So how might this situation have been avoided? Being able to identify Bob’s actual need creates some opportunities:

  1. It enables the team to meet Bob’s need to be heard. The account* states that “from time to time he would play up”. Playing up or ‘acting out’ is an indication of an unexpressed unmet need.
  2. Having been heard, Bob is more likely to be able to hear the needs of his teammates and their request for him to participate.
  3. Lastly and maybe most importantly, when the actual needs are known, the team may together be able find acceptable alternative strategies for meeting everyone’s needs.

Sadly it seems Bob wasn’t able to tell anyone what his needs were. This is unsurprising as most of us have difficulty in clearly identifying our needs, let alone expressing them. It isn’t something we are taught how to do and few people actively practice or develop this important life skill. Our society generally sees expressing needs as weakness, especially for men. And, few people it seems really understand how powerful being fully present with someone’s needs (i.e. empathy) can be in creating connection and resolving conflict.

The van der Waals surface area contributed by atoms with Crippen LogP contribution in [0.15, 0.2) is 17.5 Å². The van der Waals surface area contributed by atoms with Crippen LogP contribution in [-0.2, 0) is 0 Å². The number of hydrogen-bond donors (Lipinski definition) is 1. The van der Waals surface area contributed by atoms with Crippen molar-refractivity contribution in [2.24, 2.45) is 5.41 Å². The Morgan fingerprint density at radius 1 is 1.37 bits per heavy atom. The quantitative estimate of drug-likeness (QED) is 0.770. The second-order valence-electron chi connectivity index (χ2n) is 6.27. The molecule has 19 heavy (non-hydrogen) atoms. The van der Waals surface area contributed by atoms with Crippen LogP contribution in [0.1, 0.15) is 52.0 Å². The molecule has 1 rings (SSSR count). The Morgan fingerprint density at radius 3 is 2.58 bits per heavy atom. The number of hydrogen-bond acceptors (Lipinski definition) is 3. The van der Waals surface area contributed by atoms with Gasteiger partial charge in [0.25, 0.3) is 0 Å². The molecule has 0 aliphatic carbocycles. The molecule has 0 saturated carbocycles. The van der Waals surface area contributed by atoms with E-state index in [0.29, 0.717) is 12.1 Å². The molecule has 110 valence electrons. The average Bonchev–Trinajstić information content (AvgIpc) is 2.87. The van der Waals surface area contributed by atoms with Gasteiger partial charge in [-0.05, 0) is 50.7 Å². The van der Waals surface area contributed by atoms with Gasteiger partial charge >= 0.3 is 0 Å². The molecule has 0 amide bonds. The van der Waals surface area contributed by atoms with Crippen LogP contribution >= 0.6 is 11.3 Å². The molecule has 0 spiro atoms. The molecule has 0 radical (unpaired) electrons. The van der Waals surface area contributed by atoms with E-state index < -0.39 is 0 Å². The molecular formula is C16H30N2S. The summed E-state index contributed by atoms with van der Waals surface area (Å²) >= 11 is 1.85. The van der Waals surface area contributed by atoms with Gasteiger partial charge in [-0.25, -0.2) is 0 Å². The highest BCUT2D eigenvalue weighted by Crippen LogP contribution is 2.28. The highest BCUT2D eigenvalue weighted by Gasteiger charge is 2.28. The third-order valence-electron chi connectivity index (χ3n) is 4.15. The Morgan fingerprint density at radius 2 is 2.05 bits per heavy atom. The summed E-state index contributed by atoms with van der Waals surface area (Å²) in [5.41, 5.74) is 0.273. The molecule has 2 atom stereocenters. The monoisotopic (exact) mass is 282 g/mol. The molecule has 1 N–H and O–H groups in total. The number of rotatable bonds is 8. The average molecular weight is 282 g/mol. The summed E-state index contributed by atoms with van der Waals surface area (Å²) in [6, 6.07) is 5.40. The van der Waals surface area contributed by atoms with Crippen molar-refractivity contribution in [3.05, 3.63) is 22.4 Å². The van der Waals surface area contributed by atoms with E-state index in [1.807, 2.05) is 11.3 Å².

Apparently, Bob left the team and the organisation soon afterwards. I can’t help wondering if the outcome might have been different if he had been able to express why he was actually unhappy. I believe that being able to support your teammates in hearing each other’s needs can help to resolve conflict before things get too out of hand. Of course, how you go about doing this is a whole other topic!

I’ll leave you with one of the most insightful talks on empathy I have found so far…

Paul Parkin – Reimaging empathy

Are our workplaces making us crazy?

Johann Hari’s article “Is everything you think you know about depression wrong?” has got me thinking. In challenging the medicalisation of our mental wellbeing he paints a bleak yet familiar picture of how our workplaces aren’t meeting our needs…

It turns out if you have no control over your work, you are far more likely to become stressed – and, crucially, depressed. Humans have an innate need to feel that what we are doing, day-to-day, is meaningful. When you are controlled, you can’t create meaning out of your work. (Hari, 2018)

According to Johann, 87% of people don’t like their work. Thats a awful lot of unhappy and disengaged people. For years now, I have advocated a way of working that I believe helps change what Johann describes as an “epidemic of meaningless work” e.g.

  • greater autonomy gives us more control over our work
  • an equal voice in our teams gives us a sense that we matter
  • teamwork creates connection between people
  • alignment with a wider mission adds to a sense of purpose